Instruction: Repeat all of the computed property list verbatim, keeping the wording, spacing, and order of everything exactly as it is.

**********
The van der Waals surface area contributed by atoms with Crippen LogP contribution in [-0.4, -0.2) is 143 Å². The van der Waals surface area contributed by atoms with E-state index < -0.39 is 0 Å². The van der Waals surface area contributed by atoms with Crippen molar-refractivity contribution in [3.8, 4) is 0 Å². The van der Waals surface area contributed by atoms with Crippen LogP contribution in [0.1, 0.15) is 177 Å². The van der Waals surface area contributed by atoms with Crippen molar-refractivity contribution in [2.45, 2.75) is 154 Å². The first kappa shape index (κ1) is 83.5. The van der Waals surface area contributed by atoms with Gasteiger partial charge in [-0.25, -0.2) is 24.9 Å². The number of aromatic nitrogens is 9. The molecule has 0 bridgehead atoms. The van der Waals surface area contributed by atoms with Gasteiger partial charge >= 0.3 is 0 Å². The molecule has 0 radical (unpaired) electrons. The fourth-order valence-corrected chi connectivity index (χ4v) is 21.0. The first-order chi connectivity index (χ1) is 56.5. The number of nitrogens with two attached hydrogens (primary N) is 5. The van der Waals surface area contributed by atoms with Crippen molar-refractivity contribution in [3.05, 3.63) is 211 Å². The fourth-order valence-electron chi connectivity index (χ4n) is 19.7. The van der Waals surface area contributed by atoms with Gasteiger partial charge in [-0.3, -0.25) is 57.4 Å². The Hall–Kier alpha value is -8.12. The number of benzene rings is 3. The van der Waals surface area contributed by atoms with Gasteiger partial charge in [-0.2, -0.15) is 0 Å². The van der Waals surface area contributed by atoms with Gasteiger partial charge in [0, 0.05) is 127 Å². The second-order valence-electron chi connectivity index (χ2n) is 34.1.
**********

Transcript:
The van der Waals surface area contributed by atoms with Crippen LogP contribution in [-0.4, -0.2) is 143 Å². The van der Waals surface area contributed by atoms with E-state index < -0.39 is 0 Å². The van der Waals surface area contributed by atoms with Crippen molar-refractivity contribution in [3.8, 4) is 0 Å². The van der Waals surface area contributed by atoms with Crippen LogP contribution in [0.1, 0.15) is 177 Å². The van der Waals surface area contributed by atoms with Crippen molar-refractivity contribution in [2.45, 2.75) is 154 Å². The first kappa shape index (κ1) is 83.5. The van der Waals surface area contributed by atoms with Gasteiger partial charge in [-0.25, -0.2) is 24.9 Å². The number of aromatic nitrogens is 9. The molecule has 0 bridgehead atoms. The van der Waals surface area contributed by atoms with Gasteiger partial charge >= 0.3 is 0 Å². The molecule has 0 radical (unpaired) electrons. The fourth-order valence-corrected chi connectivity index (χ4v) is 21.0. The first-order chi connectivity index (χ1) is 56.5. The number of nitrogens with two attached hydrogens (primary N) is 5. The van der Waals surface area contributed by atoms with Crippen molar-refractivity contribution in [3.05, 3.63) is 211 Å². The fourth-order valence-electron chi connectivity index (χ4n) is 19.7. The van der Waals surface area contributed by atoms with Gasteiger partial charge in [-0.3, -0.25) is 57.4 Å². The Hall–Kier alpha value is -8.12. The number of benzene rings is 3. The van der Waals surface area contributed by atoms with Gasteiger partial charge in [-0.2, -0.15) is 0 Å². The van der Waals surface area contributed by atoms with Gasteiger partial charge in [0, 0.05) is 127 Å². The second-order valence-electron chi connectivity index (χ2n) is 34.1.